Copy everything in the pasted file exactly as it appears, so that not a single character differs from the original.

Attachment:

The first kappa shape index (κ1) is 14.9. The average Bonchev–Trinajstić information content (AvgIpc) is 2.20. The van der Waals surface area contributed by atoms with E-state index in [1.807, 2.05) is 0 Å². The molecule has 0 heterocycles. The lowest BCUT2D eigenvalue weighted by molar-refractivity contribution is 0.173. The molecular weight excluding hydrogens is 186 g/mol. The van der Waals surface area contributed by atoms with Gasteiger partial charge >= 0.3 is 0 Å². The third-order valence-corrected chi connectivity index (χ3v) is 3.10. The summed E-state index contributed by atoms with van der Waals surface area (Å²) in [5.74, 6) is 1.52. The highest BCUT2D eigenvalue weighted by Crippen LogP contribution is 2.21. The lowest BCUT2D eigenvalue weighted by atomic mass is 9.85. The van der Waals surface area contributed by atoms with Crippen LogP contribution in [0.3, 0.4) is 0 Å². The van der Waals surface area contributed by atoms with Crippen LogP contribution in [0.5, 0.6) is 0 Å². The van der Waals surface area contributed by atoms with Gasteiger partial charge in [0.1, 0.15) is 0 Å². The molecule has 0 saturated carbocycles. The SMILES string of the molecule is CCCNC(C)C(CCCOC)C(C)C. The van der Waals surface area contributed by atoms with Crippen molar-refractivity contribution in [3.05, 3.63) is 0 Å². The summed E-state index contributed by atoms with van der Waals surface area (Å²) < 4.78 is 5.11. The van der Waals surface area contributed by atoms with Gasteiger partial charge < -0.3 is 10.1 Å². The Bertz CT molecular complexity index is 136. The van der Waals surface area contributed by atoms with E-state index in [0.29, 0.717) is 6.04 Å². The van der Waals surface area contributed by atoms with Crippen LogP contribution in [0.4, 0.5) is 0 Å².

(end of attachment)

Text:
The first kappa shape index (κ1) is 14.9. The average Bonchev–Trinajstić information content (AvgIpc) is 2.20. The van der Waals surface area contributed by atoms with E-state index in [1.807, 2.05) is 0 Å². The molecule has 0 heterocycles. The lowest BCUT2D eigenvalue weighted by molar-refractivity contribution is 0.173. The molecular weight excluding hydrogens is 186 g/mol. The van der Waals surface area contributed by atoms with Gasteiger partial charge >= 0.3 is 0 Å². The third-order valence-corrected chi connectivity index (χ3v) is 3.10. The summed E-state index contributed by atoms with van der Waals surface area (Å²) in [5.74, 6) is 1.52. The highest BCUT2D eigenvalue weighted by Crippen LogP contribution is 2.21. The lowest BCUT2D eigenvalue weighted by atomic mass is 9.85. The van der Waals surface area contributed by atoms with Crippen LogP contribution in [0.3, 0.4) is 0 Å². The van der Waals surface area contributed by atoms with Crippen LogP contribution in [0.5, 0.6) is 0 Å². The van der Waals surface area contributed by atoms with Gasteiger partial charge in [0.1, 0.15) is 0 Å². The molecule has 0 saturated carbocycles. The SMILES string of the molecule is CCCNC(C)C(CCCOC)C(C)C. The van der Waals surface area contributed by atoms with Crippen molar-refractivity contribution in [3.05, 3.63) is 0 Å². The summed E-state index contributed by atoms with van der Waals surface area (Å²) < 4.78 is 5.11. The van der Waals surface area contributed by atoms with Gasteiger partial charge < -0.3 is 10.1 Å². The Bertz CT molecular complexity index is 136. The van der Waals surface area contributed by atoms with E-state index in [0.29, 0.717) is 6.04 Å². The van der Waals surface area contributed by atoms with Crippen LogP contribution in [0.4, 0.5) is 0 Å².